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Published February 12 2014

Forum editorial: Fabricated outrage in Moorhead

You have to admire certain members of the Moorhead City Council. When it comes to being champions of hypocrisy-tinged irony, there are none better.

The latest example of the council’s kiddy-like behavior is the “outrage” expressed by a couple of council members over a Facebook post by a new member. The 4th Ward’s Chuck Hendrickson, who is an unapologetic Democrat, characterized the Republican Party as a cult aiming to “brainwash ignorant people with misinformation.”

While Hendrickson’s choice of words might be fairly characterized as intemperate, his political beliefs are clear and sincere, and shared by many of his political stripe. He was upfront about that during his campaign. Good for him. Yet, his colleagues on the council reacted to his honesty with outrage because, they said, such political talk could be divisive on the council.

What? Divisiveness on the Moorhead City Council? Unheard of, right? Yeah, right …

Has there ever been a more fractious, more political elected body in the F-M metro than the Moorhead council? For all their phony happy talk about comity in local government, veteran council members have not been reluctant to get political or personal during council debates; even taking their tiffs outside of formal meetings. The notion the council is a nonpolitical forum for sweetness and light does not square with the record. The over-the-top reaction to Hendrickson’s post comports well with the council’s recent history.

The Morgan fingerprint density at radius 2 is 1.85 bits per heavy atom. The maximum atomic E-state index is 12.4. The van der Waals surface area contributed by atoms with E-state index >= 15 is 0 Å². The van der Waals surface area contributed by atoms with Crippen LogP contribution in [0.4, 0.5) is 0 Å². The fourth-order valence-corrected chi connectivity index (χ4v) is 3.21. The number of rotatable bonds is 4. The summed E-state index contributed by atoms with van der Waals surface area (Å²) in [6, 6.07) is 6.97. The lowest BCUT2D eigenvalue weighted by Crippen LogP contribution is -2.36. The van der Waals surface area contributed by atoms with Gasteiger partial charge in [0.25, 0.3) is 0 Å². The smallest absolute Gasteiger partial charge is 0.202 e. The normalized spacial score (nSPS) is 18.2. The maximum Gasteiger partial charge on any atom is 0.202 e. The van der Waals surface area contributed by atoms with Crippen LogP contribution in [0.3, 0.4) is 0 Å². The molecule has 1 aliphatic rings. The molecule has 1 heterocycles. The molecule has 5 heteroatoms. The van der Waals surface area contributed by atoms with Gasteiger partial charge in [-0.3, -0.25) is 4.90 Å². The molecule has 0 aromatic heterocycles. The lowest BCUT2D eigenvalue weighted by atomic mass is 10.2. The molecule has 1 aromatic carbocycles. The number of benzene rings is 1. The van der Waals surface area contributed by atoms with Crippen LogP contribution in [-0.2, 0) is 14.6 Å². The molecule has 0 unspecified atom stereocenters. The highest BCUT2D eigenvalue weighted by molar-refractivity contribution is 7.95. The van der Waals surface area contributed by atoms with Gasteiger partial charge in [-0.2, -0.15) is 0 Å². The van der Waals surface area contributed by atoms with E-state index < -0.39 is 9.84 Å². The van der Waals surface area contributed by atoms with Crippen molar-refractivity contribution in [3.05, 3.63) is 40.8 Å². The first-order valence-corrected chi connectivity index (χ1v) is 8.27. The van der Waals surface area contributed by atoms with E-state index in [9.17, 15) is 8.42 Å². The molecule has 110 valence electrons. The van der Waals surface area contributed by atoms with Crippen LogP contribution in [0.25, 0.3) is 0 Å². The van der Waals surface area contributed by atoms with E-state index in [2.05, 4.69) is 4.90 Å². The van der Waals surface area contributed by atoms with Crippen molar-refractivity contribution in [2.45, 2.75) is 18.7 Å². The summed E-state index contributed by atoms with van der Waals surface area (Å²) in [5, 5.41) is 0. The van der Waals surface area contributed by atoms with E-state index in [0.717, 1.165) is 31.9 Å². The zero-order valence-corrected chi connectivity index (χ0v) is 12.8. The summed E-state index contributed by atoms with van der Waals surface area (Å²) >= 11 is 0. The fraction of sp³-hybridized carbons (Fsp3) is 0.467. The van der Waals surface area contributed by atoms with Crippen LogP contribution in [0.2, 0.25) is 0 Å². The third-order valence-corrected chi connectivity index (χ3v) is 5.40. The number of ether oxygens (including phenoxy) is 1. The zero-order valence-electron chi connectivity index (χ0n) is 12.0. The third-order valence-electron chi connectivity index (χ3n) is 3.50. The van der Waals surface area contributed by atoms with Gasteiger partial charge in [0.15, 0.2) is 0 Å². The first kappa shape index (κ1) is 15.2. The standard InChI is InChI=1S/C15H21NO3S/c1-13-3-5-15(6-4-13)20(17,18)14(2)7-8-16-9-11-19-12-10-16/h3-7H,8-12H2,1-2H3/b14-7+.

Outraged critics need to be serious and more honest. In the recent city election, candidates and incumbents made no secret of their political persuasions. It’s just short of a lie to contend politics is checked at the council chamber door. For example, the dustup over a public vote to move the city election date to the date of general elections was political, with Democrats like then-council member Mark Altenburg wanting the change, and Republicans on the council opposing it. And why? Because voter turnout is higher in general elections, which usually means more Democrats go to the polls. Public policy decisions do not get more political than that.

The more mature response to Hendrickson’s post came from new council member Mari Dailey of the 1st Ward, a Democrat. “Amen,” she said.

She got it right.

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Forum editorials represent the opinion of Forum management and the newspaper’s Editorial Board.